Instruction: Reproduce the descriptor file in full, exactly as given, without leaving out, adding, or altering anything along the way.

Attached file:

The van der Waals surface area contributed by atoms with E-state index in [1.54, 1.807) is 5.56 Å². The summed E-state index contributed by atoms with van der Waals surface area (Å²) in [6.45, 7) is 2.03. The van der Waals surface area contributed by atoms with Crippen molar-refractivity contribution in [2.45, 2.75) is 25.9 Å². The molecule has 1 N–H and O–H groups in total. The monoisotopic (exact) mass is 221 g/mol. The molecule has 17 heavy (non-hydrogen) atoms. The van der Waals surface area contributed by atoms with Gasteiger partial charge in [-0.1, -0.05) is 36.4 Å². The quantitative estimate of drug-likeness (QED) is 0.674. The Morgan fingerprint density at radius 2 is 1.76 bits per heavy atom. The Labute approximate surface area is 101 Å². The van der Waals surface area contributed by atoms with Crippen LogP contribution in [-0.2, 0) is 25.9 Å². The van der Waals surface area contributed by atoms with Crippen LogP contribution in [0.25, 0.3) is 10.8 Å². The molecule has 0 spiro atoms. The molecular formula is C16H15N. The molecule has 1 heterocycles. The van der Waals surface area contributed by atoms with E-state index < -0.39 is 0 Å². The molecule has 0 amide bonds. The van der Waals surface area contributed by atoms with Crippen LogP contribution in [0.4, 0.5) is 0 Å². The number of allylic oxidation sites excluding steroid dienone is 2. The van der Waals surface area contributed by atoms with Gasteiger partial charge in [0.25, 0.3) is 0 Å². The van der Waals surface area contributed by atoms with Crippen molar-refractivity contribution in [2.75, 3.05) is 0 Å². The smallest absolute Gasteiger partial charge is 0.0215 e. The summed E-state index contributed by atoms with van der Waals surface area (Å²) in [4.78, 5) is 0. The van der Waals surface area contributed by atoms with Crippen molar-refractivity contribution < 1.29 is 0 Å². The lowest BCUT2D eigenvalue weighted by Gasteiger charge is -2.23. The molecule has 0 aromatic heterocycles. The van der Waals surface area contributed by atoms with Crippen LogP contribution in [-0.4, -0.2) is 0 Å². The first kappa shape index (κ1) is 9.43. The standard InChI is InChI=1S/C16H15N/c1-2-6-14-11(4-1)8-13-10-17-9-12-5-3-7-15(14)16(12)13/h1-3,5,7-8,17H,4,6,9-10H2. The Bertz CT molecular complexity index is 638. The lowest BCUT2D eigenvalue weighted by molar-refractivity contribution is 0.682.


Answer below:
The van der Waals surface area contributed by atoms with E-state index in [1.54, 1.807) is 5.56 Å². The summed E-state index contributed by atoms with van der Waals surface area (Å²) in [6.45, 7) is 2.03. The van der Waals surface area contributed by atoms with Crippen molar-refractivity contribution in [2.45, 2.75) is 25.9 Å². The molecule has 1 N–H and O–H groups in total. The monoisotopic (exact) mass is 221 g/mol. The molecule has 17 heavy (non-hydrogen) atoms. The van der Waals surface area contributed by atoms with Gasteiger partial charge in [-0.1, -0.05) is 36.4 Å². The quantitative estimate of drug-likeness (QED) is 0.674. The Morgan fingerprint density at radius 2 is 1.76 bits per heavy atom. The Labute approximate surface area is 101 Å². The van der Waals surface area contributed by atoms with Crippen LogP contribution in [-0.2, 0) is 25.9 Å². The van der Waals surface area contributed by atoms with Crippen LogP contribution in [0.25, 0.3) is 10.8 Å². The molecule has 0 spiro atoms. The molecular formula is C16H15N. The molecule has 1 heterocycles. The van der Waals surface area contributed by atoms with E-state index < -0.39 is 0 Å². The molecule has 0 amide bonds. The van der Waals surface area contributed by atoms with Crippen LogP contribution in [0.4, 0.5) is 0 Å². The number of allylic oxidation sites excluding steroid dienone is 2. The van der Waals surface area contributed by atoms with Gasteiger partial charge in [0.25, 0.3) is 0 Å². The van der Waals surface area contributed by atoms with Crippen molar-refractivity contribution in [2.75, 3.05) is 0 Å². The smallest absolute Gasteiger partial charge is 0.0215 e. The summed E-state index contributed by atoms with van der Waals surface area (Å²) in [4.78, 5) is 0. The van der Waals surface area contributed by atoms with Crippen molar-refractivity contribution < 1.29 is 0 Å². The lowest BCUT2D eigenvalue weighted by Gasteiger charge is -2.23. The molecule has 0 aromatic heterocycles. The van der Waals surface area contributed by atoms with Crippen LogP contribution in [-0.4, -0.2) is 0 Å². The first kappa shape index (κ1) is 9.43. The standard InChI is InChI=1S/C16H15N/c1-2-6-14-11(4-1)8-13-10-17-9-12-5-3-7-15(14)16(12)13/h1-3,5,7-8,17H,4,6,9-10H2. The Bertz CT molecular complexity index is 638. The lowest BCUT2D eigenvalue weighted by molar-refractivity contribution is 0.682.